Category Archives: Literary/Cinematic Connection

Cheating Audiences with Fake Sacrifices

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In Stephen King’s novel Misery, Paul Sheldon, a famous author, is held hostage by his number one fan after a horrible accident. She demands that he write her favorite character back to life. His first attempt brings the main character back but without a plausible story. Annie, his captor, launches into a tirade about watching movies as a kid:

Anyway, my favourite was Rocketman, and once it was a no breaks chapter. The bad guy stuck him in a car on a mountain road and knocked him out and welded the door shut and tore out the brakes and started him to his death, and he woke up and tried to steer and tried to get out but the car went off a cliff before he could escape! And it crashed and burned and I was so upset and excited, and the next week, you better believe I was first in line. And they always start with the end of the last week. And there was Rocketman, trying to get out, and here comes the cliff, and just before the car went off the cliff, he jumped free! And all the kids cheered! But I didn’t cheer. I stood right up and started shouting. This isn’t what happened last week! Have you all got amnesia? They just cheated us! This isn’t fair! HE DIDN’T GET OUT OF THE COCK – A – DOODIE CAR!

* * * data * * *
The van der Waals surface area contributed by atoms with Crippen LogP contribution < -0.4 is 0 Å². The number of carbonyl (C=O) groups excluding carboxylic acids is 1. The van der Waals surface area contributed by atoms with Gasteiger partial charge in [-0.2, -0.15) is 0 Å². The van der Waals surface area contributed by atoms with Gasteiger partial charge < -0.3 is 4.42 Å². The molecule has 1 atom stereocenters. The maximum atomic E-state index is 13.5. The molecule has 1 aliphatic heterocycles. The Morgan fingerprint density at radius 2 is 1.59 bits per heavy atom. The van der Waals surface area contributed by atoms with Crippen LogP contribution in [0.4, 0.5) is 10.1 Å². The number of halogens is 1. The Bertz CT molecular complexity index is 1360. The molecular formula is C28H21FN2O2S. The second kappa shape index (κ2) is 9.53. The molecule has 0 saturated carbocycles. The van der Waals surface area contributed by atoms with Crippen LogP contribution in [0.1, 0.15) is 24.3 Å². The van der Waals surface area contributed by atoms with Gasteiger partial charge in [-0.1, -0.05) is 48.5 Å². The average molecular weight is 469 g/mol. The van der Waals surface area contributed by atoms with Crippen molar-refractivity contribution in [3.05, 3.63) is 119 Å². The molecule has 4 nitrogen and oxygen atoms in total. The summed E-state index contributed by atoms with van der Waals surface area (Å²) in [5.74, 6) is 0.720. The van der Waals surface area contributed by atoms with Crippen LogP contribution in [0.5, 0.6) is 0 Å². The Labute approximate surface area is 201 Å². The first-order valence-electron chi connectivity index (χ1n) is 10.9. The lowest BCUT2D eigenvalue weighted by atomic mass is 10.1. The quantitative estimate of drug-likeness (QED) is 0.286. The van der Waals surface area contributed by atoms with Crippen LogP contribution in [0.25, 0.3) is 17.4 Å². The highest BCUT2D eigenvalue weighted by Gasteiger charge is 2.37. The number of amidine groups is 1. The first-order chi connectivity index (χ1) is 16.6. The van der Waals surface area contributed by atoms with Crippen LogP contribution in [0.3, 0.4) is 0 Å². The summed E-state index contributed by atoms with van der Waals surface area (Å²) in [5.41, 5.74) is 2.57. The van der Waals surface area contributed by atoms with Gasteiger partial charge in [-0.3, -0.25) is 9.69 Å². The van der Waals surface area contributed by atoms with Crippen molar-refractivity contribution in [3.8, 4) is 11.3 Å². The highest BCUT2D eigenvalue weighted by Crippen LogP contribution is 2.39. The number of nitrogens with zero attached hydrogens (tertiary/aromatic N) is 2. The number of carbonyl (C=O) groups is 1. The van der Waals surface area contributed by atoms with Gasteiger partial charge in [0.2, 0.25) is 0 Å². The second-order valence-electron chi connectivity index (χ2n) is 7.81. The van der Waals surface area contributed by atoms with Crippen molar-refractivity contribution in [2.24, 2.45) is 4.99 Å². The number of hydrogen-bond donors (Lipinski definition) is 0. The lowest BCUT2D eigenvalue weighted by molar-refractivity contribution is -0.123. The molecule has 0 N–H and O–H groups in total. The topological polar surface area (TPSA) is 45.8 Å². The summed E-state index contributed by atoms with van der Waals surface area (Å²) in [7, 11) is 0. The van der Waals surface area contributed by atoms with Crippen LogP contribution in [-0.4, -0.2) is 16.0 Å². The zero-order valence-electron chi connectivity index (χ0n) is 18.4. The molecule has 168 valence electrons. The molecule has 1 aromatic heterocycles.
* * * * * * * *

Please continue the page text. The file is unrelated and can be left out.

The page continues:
She then makes him rewrite it without cheating his audience. He is able to do this and realizes as he is writing that this is the best writing he has ever done. Just like Annie, moviegoers, particularly those of the sci-fi genre, also do not want to be cheated by pretend sacrifices.

We’ve Been Cheated Before

In 2014, the X-Men franchise released X-Men: Days of Future Past which made the preceding X-Men movies pointless with its time-traveling antics. Deaths, catastrophic events, and important plot developments were reversed. This left the viewer with a vague sense that they had wasted money on movies that no longer “happened” and emotions on events and characters that no longer existed in the way they previously understood them. Even more frustrating was the unexplained resurrection of Xavier, leaving the viewers to speculate online how he miraculously shows up without a single reference.

Even in the very popular Black Panther, we see this reversal of fates. When T’Challa fights Killmonger and loses, he is thrown off the waterfall to certain death. The audience is left to believe he is dead, while Killmonger asserts his kingship with calculated and horrific steps. However, the audience cannot really believe he is dead. They just wait to see how it will be undone. In the case of this movie, unlike X-Men, there is a sense of cost. He is not immediately restored, and they must depend on the generosity of a rival tribe. Though it is expected, his resurrection is at least not easy.

Will It Be Believable?

This precedent or resurrections, however, makes Marvel Universe fans wary of the next plot development in the Avengers series. Since the Infinity War ends with the death of a large number of iconic superheroes (many with upcoming movies to be released), the viewer is once again wondering what kind of trick the Marvel Universe franchise has up their sleeves that will bring their heroes back but with little cost.